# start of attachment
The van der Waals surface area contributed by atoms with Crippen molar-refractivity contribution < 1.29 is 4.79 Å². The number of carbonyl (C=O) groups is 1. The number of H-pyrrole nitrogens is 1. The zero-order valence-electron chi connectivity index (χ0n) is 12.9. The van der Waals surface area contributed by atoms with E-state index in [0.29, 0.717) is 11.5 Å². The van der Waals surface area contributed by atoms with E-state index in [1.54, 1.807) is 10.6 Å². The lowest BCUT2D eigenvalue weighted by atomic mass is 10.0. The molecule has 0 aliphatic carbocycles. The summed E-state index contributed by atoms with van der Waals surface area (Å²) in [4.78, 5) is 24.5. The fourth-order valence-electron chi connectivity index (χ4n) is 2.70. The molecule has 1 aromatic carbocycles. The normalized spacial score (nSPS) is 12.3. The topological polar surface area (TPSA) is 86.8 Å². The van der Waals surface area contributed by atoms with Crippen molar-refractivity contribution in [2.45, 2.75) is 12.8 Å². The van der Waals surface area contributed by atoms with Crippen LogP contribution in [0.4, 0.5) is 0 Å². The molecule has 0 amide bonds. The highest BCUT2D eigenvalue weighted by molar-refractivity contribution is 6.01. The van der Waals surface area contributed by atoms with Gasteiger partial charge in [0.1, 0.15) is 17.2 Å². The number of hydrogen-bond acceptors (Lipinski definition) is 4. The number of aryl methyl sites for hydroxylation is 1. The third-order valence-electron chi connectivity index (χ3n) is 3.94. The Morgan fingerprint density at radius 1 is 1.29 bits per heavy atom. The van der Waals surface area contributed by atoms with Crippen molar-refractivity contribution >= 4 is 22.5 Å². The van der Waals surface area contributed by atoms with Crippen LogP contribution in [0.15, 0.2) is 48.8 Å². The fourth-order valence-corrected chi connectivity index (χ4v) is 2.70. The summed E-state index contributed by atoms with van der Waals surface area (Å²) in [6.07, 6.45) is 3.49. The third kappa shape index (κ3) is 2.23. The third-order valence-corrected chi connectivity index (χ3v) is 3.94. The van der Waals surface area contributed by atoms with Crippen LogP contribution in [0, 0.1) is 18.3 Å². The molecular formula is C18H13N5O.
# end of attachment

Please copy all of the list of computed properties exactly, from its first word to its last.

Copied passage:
The van der Waals surface area contributed by atoms with Crippen molar-refractivity contribution < 1.29 is 4.79 Å². The number of carbonyl (C=O) groups is 1. The number of H-pyrrole nitrogens is 1. The zero-order valence-electron chi connectivity index (χ0n) is 12.9. The van der Waals surface area contributed by atoms with E-state index in [0.29, 0.717) is 11.5 Å². The van der Waals surface area contributed by atoms with E-state index in [1.54, 1.807) is 10.6 Å². The lowest BCUT2D eigenvalue weighted by atomic mass is 10.0. The molecule has 0 aliphatic carbocycles. The summed E-state index contributed by atoms with van der Waals surface area (Å²) in [4.78, 5) is 24.5. The fourth-order valence-electron chi connectivity index (χ4n) is 2.70. The molecule has 1 aromatic carbocycles. The normalized spacial score (nSPS) is 12.3. The topological polar surface area (TPSA) is 86.8 Å². The van der Waals surface area contributed by atoms with Crippen molar-refractivity contribution in [2.45, 2.75) is 12.8 Å². The van der Waals surface area contributed by atoms with Crippen LogP contribution in [0.4, 0.5) is 0 Å². The molecule has 0 amide bonds. The highest BCUT2D eigenvalue weighted by molar-refractivity contribution is 6.01. The van der Waals surface area contributed by atoms with Gasteiger partial charge in [0.1, 0.15) is 17.2 Å². The number of hydrogen-bond acceptors (Lipinski definition) is 4. The number of aryl methyl sites for hydroxylation is 1. The third-order valence-electron chi connectivity index (χ3n) is 3.94. The Morgan fingerprint density at radius 1 is 1.29 bits per heavy atom. The van der Waals surface area contributed by atoms with Crippen molar-refractivity contribution >= 4 is 22.5 Å². The van der Waals surface area contributed by atoms with Crippen LogP contribution in [0.15, 0.2) is 48.8 Å². The fourth-order valence-corrected chi connectivity index (χ4v) is 2.70. The summed E-state index contributed by atoms with van der Waals surface area (Å²) in [6.07, 6.45) is 3.49. The third kappa shape index (κ3) is 2.23. The third-order valence-corrected chi connectivity index (χ3v) is 3.94. The van der Waals surface area contributed by atoms with Crippen LogP contribution in [0, 0.1) is 18.3 Å². The molecular formula is C18H13N5O.